As you understood, i don’t really approve this processor choice, but FP will probably tell us why did i choose it when the phone will be announced :smiley:

My sources :
Comparison of Arm8 proc - Wiki
Krait CPU - wiki
Qualcomm Snapdragon Lineup - Qualcomm
Adreno 330 Benchmarks - Notebookcheck
Adreno 505 Benchmarks - Notebookcheck


Hey all, thank you very much for your contributions to this discussion. (Nice detailed explenation @Elipsus!)

I do want to stress that nothing is set in stone. Our new Fairphone will have to be appealing to a big usergroup to help us achieve our goals and make fairer electronics grow. But how we are going to do this, ie. lower price, which platform, which countries, etc is part of concepting a new model and has not been decided yet.


@Douwe Please note one more point: If next FP is also dual sim, in my opinion it’s very important to have a dual 3G phone because more and more providers are shutting down the 2G network. At least, if one simcard is connected to 4g, the second should be capable to make and receive phone calls over a 3G network (instead of 2G with FP2)!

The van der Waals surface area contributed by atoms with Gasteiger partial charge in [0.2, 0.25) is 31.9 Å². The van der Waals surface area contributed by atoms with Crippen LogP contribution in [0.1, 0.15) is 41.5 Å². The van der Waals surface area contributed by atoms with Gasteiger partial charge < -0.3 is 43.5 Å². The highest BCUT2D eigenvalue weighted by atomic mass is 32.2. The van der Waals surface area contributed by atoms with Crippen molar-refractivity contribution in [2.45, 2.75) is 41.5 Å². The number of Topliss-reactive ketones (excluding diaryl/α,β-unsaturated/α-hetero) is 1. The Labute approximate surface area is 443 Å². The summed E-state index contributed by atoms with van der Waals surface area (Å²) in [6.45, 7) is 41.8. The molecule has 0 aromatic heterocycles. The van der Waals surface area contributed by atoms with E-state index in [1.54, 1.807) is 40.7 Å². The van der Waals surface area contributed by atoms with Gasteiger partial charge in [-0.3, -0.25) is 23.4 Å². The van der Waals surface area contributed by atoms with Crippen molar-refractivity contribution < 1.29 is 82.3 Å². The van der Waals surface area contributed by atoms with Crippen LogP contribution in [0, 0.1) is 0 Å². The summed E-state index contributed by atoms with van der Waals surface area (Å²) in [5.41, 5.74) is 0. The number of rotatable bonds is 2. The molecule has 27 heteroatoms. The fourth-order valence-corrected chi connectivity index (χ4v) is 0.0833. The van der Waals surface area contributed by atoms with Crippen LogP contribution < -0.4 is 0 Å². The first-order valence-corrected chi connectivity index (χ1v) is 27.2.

The best Fairphone can do, IMO, is to take the opinions above and the survey @Douwe mentioned above into consideration.

There is (at least) a third group here: business users, who rely on their phone, but only need low CPU performance for emails and other communication. They are willing to pay more for a phone they can rely on 100% of the time.


Don’t forget to include a question like “How long do you think your current phone will last?”. If the newsletter subscribers are mainly FP2-owners who have phones that can still last a few years and not iPhone/dumbphone renegades, which - depending on the price - may be the target group, then the questionnaire may not be very representative in the end.